*Joel is president and senior engineer at MicroWorks. He can be contacted at [email protected]*

On Christmas Eve 1997, MicroWorks (my company) entered into a joint venture agreement to write a point-of-sale software package. We would do the programming, and our joint venture partner would do the sales and marketing. As often happens, we underestimated the time and effort required to complete the task, but a year and a half later, a product emerged ready for shipment. We put a lot of blood, sweat, and tears into our software and were eager to find a niche in the marketplace. Most of the sales were to small specialty stores that wanted to track inventory.

Sales were primarily through dealer networks. One dealer convinced us that if we made a few modifications to the system, he could place a copy in every business on one of the islands in the Caribbean. We gleefully tailored the code to meet his requirements. After some time passed, however, we noticed that this particular dealer only licensed a single copy. To this day, we think this one copy was cloned and made its way into many businesses where intellectual property rights are not respected.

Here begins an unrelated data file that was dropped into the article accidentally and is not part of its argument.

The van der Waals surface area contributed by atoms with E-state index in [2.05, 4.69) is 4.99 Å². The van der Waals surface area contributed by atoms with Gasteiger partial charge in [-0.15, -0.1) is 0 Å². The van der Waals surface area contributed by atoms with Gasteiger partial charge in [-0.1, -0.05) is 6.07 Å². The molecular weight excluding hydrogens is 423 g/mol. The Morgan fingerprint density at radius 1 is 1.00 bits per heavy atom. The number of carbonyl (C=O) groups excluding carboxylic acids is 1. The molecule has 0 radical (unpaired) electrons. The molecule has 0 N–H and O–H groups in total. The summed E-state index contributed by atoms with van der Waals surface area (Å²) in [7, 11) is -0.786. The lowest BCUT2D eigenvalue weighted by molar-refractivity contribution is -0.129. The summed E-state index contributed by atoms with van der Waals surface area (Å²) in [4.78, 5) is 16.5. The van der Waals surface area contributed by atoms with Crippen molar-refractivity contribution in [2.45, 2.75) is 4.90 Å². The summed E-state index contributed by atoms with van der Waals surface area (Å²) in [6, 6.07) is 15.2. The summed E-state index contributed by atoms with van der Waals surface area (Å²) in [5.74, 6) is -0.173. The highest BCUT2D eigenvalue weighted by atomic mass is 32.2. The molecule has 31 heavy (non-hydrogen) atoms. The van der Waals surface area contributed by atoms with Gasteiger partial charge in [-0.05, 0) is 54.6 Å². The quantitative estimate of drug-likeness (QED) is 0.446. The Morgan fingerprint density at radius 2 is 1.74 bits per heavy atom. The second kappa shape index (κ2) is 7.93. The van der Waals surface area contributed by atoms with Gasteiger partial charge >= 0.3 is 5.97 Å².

Time passed and we looked for new niches and created more software. Still, the memory of what happened on this island and realization that software could be "borrowed" and not purchased, lingered in our minds. Thus, being engineers, we decided to create a device that would prohibit the easy "copying" of software. We knew that dongles were commercially available, but their prices seemed prohibitively high for what we desired. Previously we had done some engineering work for another company that produced USB devices that had good manufacturing connections. Through this connection and our experience in the field of USB drivers and devices, we created a robust USB security key at a modest price point.